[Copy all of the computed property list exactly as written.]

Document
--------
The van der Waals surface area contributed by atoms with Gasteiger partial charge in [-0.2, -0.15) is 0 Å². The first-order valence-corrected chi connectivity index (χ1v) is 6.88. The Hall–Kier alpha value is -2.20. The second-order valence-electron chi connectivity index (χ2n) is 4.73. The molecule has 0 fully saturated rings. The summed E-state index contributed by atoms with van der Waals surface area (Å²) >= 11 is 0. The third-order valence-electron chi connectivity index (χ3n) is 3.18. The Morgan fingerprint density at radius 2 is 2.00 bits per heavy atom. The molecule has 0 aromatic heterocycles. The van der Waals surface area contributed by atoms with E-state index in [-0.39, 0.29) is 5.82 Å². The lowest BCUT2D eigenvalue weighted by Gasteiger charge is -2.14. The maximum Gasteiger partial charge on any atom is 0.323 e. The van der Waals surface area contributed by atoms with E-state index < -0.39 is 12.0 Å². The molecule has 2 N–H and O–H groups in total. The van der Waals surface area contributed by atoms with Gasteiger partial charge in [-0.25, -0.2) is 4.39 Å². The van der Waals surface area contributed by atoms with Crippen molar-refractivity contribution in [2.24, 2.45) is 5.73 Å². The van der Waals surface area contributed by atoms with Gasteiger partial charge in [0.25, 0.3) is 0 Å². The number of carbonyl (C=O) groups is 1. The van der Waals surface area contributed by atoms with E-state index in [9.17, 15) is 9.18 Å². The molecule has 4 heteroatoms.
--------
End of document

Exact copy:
The van der Waals surface area contributed by atoms with Gasteiger partial charge in [-0.2, -0.15) is 0 Å². The first-order valence-corrected chi connectivity index (χ1v) is 6.88. The Hall–Kier alpha value is -2.20. The second-order valence-electron chi connectivity index (χ2n) is 4.73. The molecule has 0 fully saturated rings. The summed E-state index contributed by atoms with van der Waals surface area (Å²) >= 11 is 0. The third-order valence-electron chi connectivity index (χ3n) is 3.18. The Morgan fingerprint density at radius 2 is 2.00 bits per heavy atom. The molecule has 0 aromatic heterocycles. The van der Waals surface area contributed by atoms with E-state index in [-0.39, 0.29) is 5.82 Å². The lowest BCUT2D eigenvalue weighted by Gasteiger charge is -2.14. The maximum Gasteiger partial charge on any atom is 0.323 e. The van der Waals surface area contributed by atoms with E-state index < -0.39 is 12.0 Å². The molecule has 2 N–H and O–H groups in total. The van der Waals surface area contributed by atoms with Gasteiger partial charge in [-0.25, -0.2) is 4.39 Å². The van der Waals surface area contributed by atoms with Crippen molar-refractivity contribution in [2.24, 2.45) is 5.73 Å². The van der Waals surface area contributed by atoms with Gasteiger partial charge in [0.25, 0.3) is 0 Å². The number of carbonyl (C=O) groups is 1. The van der Waals surface area contributed by atoms with E-state index in [9.17, 15) is 9.18 Å². The molecule has 4 heteroatoms.